I first received an advance copy of Wendy Walker’s debut, ALL IS NOT FORGOTTEN, months before its summer publication date and immediately put it on the top of my TBR pile. Summer came and went, but it was not until a Friday afternoon in the late fall that I finally picked it up.
I believe that certain books need to be saved until we’re ready to experience them, until we can really appreciate and understand them. That Friday, I came home and then spent the entire weekend devouring it, staying up late into the nights reading just one more chapter. As I turned the final page, I sat on the edge of my couch, frozen. Then I picked up my phone and told everyone that they HAD to read it.
ALL IS NOT FORGOTTEN begins in the woods. Music is blaring in the background from a house party, one that 15-year-old Jenny Kramer had been attending. It is widely known that teenagers can be cruel, and this party was no different. After one too many shots, Jenny got sick, then ran into the woods to escape the humiliation. She didn’t know that someone had followed her until it was too late. “I have imagined her crawling, the inebriation hindering her coordination and the shock freezing time.” At the hospital, Jenny is given a controversial drug to erase the memory of the rape, but her parents soon learn that although the details are no longer in her mind, the physical and emotional repercussions can not be excised.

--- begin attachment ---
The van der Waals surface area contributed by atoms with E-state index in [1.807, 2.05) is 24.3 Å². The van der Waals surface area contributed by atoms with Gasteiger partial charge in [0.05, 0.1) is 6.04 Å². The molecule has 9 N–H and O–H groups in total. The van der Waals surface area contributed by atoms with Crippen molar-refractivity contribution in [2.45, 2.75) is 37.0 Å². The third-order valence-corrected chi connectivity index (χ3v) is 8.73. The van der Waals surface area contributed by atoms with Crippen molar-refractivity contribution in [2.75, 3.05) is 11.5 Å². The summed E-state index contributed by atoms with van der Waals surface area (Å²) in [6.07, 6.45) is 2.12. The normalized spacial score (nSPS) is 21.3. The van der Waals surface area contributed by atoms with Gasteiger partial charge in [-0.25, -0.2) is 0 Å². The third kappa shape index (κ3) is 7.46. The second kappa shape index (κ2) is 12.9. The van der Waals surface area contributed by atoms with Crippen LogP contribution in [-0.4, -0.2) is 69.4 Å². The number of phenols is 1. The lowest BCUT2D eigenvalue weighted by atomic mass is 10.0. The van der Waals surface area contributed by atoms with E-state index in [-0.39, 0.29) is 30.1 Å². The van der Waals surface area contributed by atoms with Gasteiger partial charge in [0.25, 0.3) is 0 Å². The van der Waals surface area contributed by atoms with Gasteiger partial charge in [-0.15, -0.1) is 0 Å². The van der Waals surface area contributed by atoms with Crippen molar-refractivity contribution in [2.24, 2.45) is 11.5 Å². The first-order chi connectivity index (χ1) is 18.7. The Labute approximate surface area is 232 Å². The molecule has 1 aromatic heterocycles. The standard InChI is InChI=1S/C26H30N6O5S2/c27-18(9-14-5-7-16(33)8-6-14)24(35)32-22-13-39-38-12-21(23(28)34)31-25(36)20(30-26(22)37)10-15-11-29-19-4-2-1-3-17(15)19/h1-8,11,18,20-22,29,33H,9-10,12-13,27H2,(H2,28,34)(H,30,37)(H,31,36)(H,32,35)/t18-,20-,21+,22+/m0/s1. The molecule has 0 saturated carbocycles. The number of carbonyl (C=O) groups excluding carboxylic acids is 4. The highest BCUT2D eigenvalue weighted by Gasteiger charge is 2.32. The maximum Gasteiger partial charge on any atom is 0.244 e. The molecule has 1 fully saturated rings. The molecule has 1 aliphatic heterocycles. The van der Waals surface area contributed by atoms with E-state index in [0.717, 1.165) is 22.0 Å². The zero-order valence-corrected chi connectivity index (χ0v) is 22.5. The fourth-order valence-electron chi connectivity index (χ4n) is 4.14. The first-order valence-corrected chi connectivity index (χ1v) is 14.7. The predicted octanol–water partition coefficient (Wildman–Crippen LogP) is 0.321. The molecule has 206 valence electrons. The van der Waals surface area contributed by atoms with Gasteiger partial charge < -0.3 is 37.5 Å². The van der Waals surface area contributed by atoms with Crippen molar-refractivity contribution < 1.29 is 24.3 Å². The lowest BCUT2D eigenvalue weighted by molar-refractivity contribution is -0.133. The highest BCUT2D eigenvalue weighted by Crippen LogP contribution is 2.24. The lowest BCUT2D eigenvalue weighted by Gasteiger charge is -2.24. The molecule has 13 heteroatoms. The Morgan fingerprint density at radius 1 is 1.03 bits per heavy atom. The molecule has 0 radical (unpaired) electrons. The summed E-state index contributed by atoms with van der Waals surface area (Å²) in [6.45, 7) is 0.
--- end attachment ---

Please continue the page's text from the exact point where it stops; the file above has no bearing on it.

“Jenny. Do you want to remember what happened to you that night in the woods?”
We sit in on Jenny’s sessions with her psychiatrist, Dr. Alan Forrester, as they try to retrieve her stolen memories, delving deep into not only Jenny’s psyche, but that of her parents and Alan as well. In the end, we learn that not one of the characters is the person that they they present to the world. Everyone is hiding behind a screen, terrified that they will be found out.
The most interesting character is undoubtedly Alan. Because he is a psychiatrist, we trust his opinions and point of view, never doubting the truth and insight he possesses. Alan is far enough removed from Jenny and her family that he can see things they cannot, but at the same time he’s oddly invested—sometimes bordering on obsessed—not only with recovering Jenny’s memory, but with Jenny herself. The circumstances surrounding her rape strike a chord deep within Alan, which causes him to act out of fear. There’s a connection between Jenny and something in his past, but it’s not until the concluding moments that it is revealed.
What I love most about this novel is the psychology of it, the underlying way that it permeates your every thought. Many writers of psychological suspense try this feat, but few actually succeed in doing so. Walker’s descriptive prose has the same subtleties as that of authors like Tana French and S.J. Watson. Having the privilege of working in the industry, I read a lot of books—but to find one this exceptional is rare.